The years after got easier as I became more confident and more skilled at my trade. But I continued to work in lower income schools. I found a niche for myself working with a population of kids that others steered clear of when it came time to choose their schools.
I always say that if you can teach kindergarten, you can teach anything. And, of course, if you can handle the classroom management issues that arise in inner-city schools, you could probably handle any class anywhere.
I’ve since made a change and my last several years have been spent teaching a demographic at the opposite extreme – small class sizes, fairly stable home situations, healthy, well-behaved kids. I feel for my coworkers who are starting their careers on the gravy train. You have to wonder if they can stay happy if they end up back in some of the public school systems back in the US. Will they wish they’d done it the other way around?
What does this have to do with laptops? When I was reading the comments of teachers who have been involved in 1-to-1 laptop programs, listening to their advice and experiences, two things became apparent:
First, classroom management is classroom management just as kids are kids. The same concepts apply whether you’re managing a pen and paper classroom or one outfitted with laptops. Certain things are required to help students feel safe, motivated, and to stay inline with classroom expectations.
And second, laptops add some real complications to managing a class. There are so many situations that might not be anticipated for a teacher just starting out in a 1-to-1 environment. Kids are kids and a classroom is a classroom; but, in a certain sense, I suspect that a teacher that becomes competent at running a 1-to-1 classroom, will be able to manage anything they may encounter later on in their career.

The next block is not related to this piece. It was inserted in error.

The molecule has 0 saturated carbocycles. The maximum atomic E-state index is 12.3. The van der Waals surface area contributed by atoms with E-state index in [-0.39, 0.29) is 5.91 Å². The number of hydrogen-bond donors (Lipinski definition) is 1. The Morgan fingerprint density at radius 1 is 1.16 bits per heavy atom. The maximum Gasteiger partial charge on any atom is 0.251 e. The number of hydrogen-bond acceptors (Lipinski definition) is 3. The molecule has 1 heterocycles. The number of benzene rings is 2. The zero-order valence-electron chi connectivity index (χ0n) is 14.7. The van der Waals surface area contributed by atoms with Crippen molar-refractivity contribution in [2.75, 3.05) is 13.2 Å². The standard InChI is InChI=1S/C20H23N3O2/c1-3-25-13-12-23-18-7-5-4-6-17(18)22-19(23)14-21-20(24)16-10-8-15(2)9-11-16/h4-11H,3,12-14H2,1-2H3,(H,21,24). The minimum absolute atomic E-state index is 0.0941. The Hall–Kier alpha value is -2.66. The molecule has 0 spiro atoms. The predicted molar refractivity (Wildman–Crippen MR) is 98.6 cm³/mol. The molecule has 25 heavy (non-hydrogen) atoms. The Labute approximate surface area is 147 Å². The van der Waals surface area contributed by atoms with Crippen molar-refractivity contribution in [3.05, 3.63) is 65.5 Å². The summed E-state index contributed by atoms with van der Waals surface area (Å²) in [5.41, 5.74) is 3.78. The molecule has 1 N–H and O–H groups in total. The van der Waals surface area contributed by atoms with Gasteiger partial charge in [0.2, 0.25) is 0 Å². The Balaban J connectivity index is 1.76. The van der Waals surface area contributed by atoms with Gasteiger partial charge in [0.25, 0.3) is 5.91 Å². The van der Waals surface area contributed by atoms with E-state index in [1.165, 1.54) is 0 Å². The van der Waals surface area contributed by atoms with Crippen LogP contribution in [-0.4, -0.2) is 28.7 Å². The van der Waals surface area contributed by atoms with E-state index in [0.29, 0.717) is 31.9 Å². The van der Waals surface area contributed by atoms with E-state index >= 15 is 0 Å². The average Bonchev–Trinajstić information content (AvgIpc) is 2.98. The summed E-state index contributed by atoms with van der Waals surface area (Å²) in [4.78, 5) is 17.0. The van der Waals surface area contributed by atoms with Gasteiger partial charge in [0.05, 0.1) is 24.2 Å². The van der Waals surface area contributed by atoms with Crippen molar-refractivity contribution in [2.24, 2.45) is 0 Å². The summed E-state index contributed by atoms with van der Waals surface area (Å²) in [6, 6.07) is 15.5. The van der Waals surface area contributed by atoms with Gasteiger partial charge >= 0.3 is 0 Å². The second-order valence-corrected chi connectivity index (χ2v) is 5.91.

Classroom management has always been about some basic concepts that need to be present in order for things to run well:
* Clearly defined expectations and consequences – I put a lot of stock in making connections with my students so that they feel ownership of what happens in our class. Clear expectations take away the nebulous areas that can be a big frustration for everyone involved. And clear consequences make it easy to enforce the rules without taking it personally. They aren’t offending me; their offense was against rule number 7. No need for me to get upset.
* Consistent enforcement – Nothing undermines class management more than a wishy washy teacher. When kids know that off the mark behavior brings consequences, they feel more secure. They know where the limits are and they can settle into getting on within those limits.
* Accountability – This happens through keeping an eye on what is happening in the classroom (the physical setup must lend itself to this), having kids report on what they accomplished in a given period of time, through assessments, and through things like one-on-one conferences to review progress. If kids know they will need to show something for their time, they will rise to the expectation.
I suspect that the step up to teaching in the 1-to-1 classroom entails a steep learning curve. In addition to the standard tools of the management trade, we now have to deal with a whole new set of potential distractions and a variety of technical difficulties. My experience has been limited to my occasional use of the laptop cart with my fourth graders at my previous school. There were times when I spent half the lesson troubleshooting one problem after another.
I have experienced enough to know that I don’t know. There is a lot for me to learn. This is why I am thankful for friends at other schools and people in my learning networks who have walked the road before me. I’m reading and I’m taking notes. Hopefully this time next year, I will be in a situation where I can start to put these things to good use.
Here is a good list of several things to be prepared for when taking on the 1-to-1 classroom. Perhaps it’s a good place to start.